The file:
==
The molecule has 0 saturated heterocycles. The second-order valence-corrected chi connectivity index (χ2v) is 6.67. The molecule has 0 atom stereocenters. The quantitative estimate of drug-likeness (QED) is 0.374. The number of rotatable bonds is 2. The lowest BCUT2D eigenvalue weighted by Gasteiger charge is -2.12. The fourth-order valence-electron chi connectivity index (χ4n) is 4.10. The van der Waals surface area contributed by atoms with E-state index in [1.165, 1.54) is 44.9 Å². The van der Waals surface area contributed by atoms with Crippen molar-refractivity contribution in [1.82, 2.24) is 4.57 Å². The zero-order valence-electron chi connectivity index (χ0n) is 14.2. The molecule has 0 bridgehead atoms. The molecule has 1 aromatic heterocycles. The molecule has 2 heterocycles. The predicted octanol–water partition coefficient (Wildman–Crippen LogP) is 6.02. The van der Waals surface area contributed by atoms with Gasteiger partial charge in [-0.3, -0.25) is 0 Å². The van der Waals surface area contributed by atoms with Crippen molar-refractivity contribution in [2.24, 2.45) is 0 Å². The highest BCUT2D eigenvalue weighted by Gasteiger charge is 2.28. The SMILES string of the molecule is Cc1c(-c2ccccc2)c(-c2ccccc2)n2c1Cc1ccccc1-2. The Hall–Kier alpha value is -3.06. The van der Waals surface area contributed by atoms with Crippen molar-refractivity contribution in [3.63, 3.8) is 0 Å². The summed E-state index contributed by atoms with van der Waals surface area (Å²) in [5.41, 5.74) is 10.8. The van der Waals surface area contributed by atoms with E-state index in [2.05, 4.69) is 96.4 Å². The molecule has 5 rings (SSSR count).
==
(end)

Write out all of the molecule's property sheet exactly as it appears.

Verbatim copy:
The molecule has 0 saturated heterocycles. The second-order valence-corrected chi connectivity index (χ2v) is 6.67. The molecule has 0 atom stereocenters. The quantitative estimate of drug-likeness (QED) is 0.374. The number of rotatable bonds is 2. The lowest BCUT2D eigenvalue weighted by Gasteiger charge is -2.12. The fourth-order valence-electron chi connectivity index (χ4n) is 4.10. The van der Waals surface area contributed by atoms with E-state index in [1.165, 1.54) is 44.9 Å². The van der Waals surface area contributed by atoms with Crippen molar-refractivity contribution in [1.82, 2.24) is 4.57 Å². The zero-order valence-electron chi connectivity index (χ0n) is 14.2. The molecule has 0 bridgehead atoms. The molecule has 1 aromatic heterocycles. The molecule has 2 heterocycles. The predicted octanol–water partition coefficient (Wildman–Crippen LogP) is 6.02. The van der Waals surface area contributed by atoms with Gasteiger partial charge in [-0.3, -0.25) is 0 Å². The van der Waals surface area contributed by atoms with Crippen molar-refractivity contribution in [2.24, 2.45) is 0 Å². The highest BCUT2D eigenvalue weighted by Gasteiger charge is 2.28. The SMILES string of the molecule is Cc1c(-c2ccccc2)c(-c2ccccc2)n2c1Cc1ccccc1-2. The Hall–Kier alpha value is -3.06. The van der Waals surface area contributed by atoms with Crippen molar-refractivity contribution in [3.63, 3.8) is 0 Å². The summed E-state index contributed by atoms with van der Waals surface area (Å²) in [5.41, 5.74) is 10.8. The van der Waals surface area contributed by atoms with E-state index in [2.05, 4.69) is 96.4 Å². The molecule has 5 rings (SSSR count).